We Transformed An Old Shoe Hanger Into A Vertical Garden With Results That Were A Step Up

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It happens to the best of us. You buy a pair of shoes, perhaps Merrell Moab hikers or Nike's new Ja Morant Hunger sneakers, and you love them so much that you get rid of all your old, underappreciated footwear. But what to do with your recently-emptied hanging shoe organizers? Well, the relentlessly positive, pleasant, and thorough YouTuber Angel Riveros has an idea: make a vertical garden.

With prices sky-high and supply chains more fragile than a stiletto heel at happy hour, we weren't surprised to learn that people are growing their own food more than ever. But we were intrigued when we started seeing posts about vertical gardening sprouting on feeds everywhere while it seemed like every vertical farming startup was going out of business. But those vertical farms were tech startups being eaten by the economy, while these vertical gardens are ordinary people refusing to be eaten by inflation.

Vertical gardening is just what it sounds like: stacking plants on top of each other rather than laying them out side-by-side. Picture shelves in a shoe store: rows stacked atop rows of shoes in the wrong boxes. They do this because, if you laid them all out on the floor (much like a traditional garden), the store would be the size of Walmart. The same principle applies: You save a lot of horizontal space by growing up.

What you need to try this hack

The idea of sticking herbs or petunias in shoe organizers isn't new; people have long grown excessive amounts of petunias and thyme in them — often on a back deck or against a neighbor's privacy fence. But Riveros does a couple of interesting things we wanted to try and touches on some key points.

One such point is that the organizer should be made of a material that won't quickly decompose when wet. We didn't want to do anything as pedestrian as wear our new Ja 1 Hunger shoes, so we bought an organizer at Walmart. We should have listened to Riveros more carefully, however, because he's very clear that using a synthetic fiber (polyester, in his case) is essential. Unfortunately, we ended up with a cotton canvas one that would rot in no time. It also had open mesh pockets, which are great for shoes, but not exactly ideal for holding potting soil.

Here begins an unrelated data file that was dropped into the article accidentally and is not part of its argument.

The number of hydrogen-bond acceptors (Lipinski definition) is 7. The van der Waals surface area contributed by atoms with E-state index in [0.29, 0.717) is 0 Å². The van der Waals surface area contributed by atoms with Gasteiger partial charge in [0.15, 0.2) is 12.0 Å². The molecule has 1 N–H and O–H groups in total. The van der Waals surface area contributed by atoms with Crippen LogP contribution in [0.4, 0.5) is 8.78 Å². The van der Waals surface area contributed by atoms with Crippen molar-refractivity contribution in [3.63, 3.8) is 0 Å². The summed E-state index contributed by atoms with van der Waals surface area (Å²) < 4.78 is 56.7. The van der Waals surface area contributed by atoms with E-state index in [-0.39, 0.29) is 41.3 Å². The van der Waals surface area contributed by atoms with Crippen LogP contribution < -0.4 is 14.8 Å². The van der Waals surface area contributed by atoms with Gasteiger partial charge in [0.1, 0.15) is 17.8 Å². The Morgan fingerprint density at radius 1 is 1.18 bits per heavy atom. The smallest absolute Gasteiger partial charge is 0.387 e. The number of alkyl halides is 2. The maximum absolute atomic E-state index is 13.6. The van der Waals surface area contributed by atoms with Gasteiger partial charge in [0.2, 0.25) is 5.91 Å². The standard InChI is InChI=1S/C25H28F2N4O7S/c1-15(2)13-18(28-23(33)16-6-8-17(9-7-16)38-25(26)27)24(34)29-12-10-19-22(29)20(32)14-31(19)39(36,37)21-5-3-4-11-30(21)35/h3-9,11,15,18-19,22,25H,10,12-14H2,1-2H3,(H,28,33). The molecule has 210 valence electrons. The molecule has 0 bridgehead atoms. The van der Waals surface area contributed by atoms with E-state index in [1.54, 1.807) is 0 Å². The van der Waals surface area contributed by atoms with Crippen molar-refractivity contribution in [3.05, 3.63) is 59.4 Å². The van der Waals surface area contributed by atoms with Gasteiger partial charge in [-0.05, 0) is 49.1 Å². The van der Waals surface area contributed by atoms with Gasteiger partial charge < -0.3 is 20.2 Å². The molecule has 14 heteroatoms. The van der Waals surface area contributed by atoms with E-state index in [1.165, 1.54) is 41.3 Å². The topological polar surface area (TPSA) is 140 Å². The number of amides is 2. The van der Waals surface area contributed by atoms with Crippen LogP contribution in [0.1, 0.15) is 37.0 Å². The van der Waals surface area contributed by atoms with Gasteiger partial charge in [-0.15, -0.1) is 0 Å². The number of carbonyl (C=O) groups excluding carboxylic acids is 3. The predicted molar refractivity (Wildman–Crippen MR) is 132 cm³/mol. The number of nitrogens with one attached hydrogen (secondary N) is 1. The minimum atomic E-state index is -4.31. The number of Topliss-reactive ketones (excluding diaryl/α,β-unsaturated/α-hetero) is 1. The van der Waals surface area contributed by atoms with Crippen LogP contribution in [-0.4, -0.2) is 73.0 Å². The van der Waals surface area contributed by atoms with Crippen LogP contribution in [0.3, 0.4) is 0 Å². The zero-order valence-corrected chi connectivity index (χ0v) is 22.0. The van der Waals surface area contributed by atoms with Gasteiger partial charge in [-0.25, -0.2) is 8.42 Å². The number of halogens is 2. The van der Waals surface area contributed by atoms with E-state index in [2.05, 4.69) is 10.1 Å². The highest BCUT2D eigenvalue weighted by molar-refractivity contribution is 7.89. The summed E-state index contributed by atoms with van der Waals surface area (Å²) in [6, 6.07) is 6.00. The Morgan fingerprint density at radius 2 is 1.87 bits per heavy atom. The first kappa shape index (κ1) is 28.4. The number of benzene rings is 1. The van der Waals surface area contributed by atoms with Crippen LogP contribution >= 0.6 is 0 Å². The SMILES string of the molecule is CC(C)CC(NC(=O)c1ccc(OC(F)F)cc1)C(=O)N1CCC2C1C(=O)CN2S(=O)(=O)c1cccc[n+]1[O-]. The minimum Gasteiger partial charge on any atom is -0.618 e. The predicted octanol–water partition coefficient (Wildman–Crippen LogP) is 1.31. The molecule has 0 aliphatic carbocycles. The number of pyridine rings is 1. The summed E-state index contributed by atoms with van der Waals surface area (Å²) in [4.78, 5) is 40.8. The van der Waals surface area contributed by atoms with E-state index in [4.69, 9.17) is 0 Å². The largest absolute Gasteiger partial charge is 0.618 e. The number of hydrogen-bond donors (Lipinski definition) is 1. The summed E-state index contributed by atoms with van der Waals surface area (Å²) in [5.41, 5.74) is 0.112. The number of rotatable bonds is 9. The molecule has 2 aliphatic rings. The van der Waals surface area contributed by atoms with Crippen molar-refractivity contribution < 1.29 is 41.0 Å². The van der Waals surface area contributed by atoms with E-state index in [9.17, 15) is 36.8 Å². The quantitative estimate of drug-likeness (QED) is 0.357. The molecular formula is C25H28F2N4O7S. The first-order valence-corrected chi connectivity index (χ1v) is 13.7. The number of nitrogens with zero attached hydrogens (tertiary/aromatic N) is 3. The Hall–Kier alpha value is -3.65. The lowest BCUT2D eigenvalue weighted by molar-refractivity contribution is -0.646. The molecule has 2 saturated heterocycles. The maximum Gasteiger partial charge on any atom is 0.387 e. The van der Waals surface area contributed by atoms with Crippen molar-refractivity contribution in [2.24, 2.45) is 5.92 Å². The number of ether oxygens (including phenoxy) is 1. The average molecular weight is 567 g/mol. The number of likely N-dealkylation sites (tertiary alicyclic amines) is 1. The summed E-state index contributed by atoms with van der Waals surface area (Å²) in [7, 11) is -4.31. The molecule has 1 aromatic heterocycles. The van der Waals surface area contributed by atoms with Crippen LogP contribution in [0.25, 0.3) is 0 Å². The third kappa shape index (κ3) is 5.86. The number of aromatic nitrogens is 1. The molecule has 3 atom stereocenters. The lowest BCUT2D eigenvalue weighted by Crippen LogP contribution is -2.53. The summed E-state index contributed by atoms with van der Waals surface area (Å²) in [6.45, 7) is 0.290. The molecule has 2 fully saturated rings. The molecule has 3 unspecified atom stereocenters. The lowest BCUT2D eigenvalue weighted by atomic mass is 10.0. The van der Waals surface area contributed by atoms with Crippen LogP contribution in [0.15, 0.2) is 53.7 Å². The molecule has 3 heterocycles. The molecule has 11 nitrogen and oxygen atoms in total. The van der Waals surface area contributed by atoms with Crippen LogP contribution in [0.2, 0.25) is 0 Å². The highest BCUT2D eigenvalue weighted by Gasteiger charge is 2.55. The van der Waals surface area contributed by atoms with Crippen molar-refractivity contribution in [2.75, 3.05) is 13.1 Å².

Luckily, we tracked down a synthetic one at Lowe's ($19.98) that sported 24 pockets. (If in doubt, you can try a burn test to determine the material, though employees might look askance at your setting their merchandise on fire in the store.) Riveros split all of his pockets into two, but since we didn't need to plant 48 petunias, we only did this to the bottom row by carefully cutting each in half with an X-Acto knife and sewing the top half to form a new pocket.

Walking a mile in the shoe organizer planter

Dividing a row of the eight-inch pockets in half left us with eight tiny (3⅞-inch, to be exact) pockets. Sewing them was a little challenging because of the way the slippery pockets were folded, but it worked pretty well. Since we didn't need 28 petunias, we borrowed an idea from another YouTube channel and used the top row to store gardening tools.

We then filled all the other pockets with potting soil. A YouTuber specializing in vertical gardening who goes by ThePlantCharmer recommends filling with a high-sided trowel, which proved helpful. The flatter trowel tended to spill soil, whereas the deep and steep-sided soil scoop ($1.24 at Walmart) worked great. Each pocket held about two heaping scoops of potting soil, almost precisely the volume of these six-inch azalea pots. The two rows of half-sized pockets held considerably less than half of that volume.

Finally, we punched four or five small drainage holes near the bottom of each pocket. It looked like the woven fabric would let some water through, but probably not enough to keep our plants from drowning. Because one side of the pocket is essentially against a wall, watering promised to be challenging once plants were in the organizer. However, the soil-filled pockets were easy to fill, and water conveniently drained from the top pockets to the ones below.

Pile your shoes in a closet and give this a try

Sometimes hacks like this are either unnecessary or impractical in ways that make them pointless. This one, however, is pretty brilliant. The full-size pockets, made for pairs rather than individual shoes, hold a lot of potting soil — enough for many plants. However, the half-size pockets we sewed were far too small for most purposes, although potentially suitable for small succulents.

This is probably an ideal approach for an herb garden, but it would also work for large vining plants if you build suitable support structures that don't undermine the vertical advantage. We used the hooks that came with the organizer, and they worked fine, but constantly threatened to move around. As such, you might be better off opting for sturdy cable ties.

We probably saw more water evaporation than you'd experience with a polypropylene pot, owing to the permeable fabric and the warm greenhouse. Still, every container is different in this regard anyway. You would ideally want to run some drip lines or at least water frequently.

Even though $20 is cheaper than what you might accomplish building a comparable wall of lumber and plastic pots, the price tag still struck us as a bit high. If you already have one of these lying around or can find them in thrift stores (which seems likely), you should try it. But go fast, because we're leaving for the thrift store now.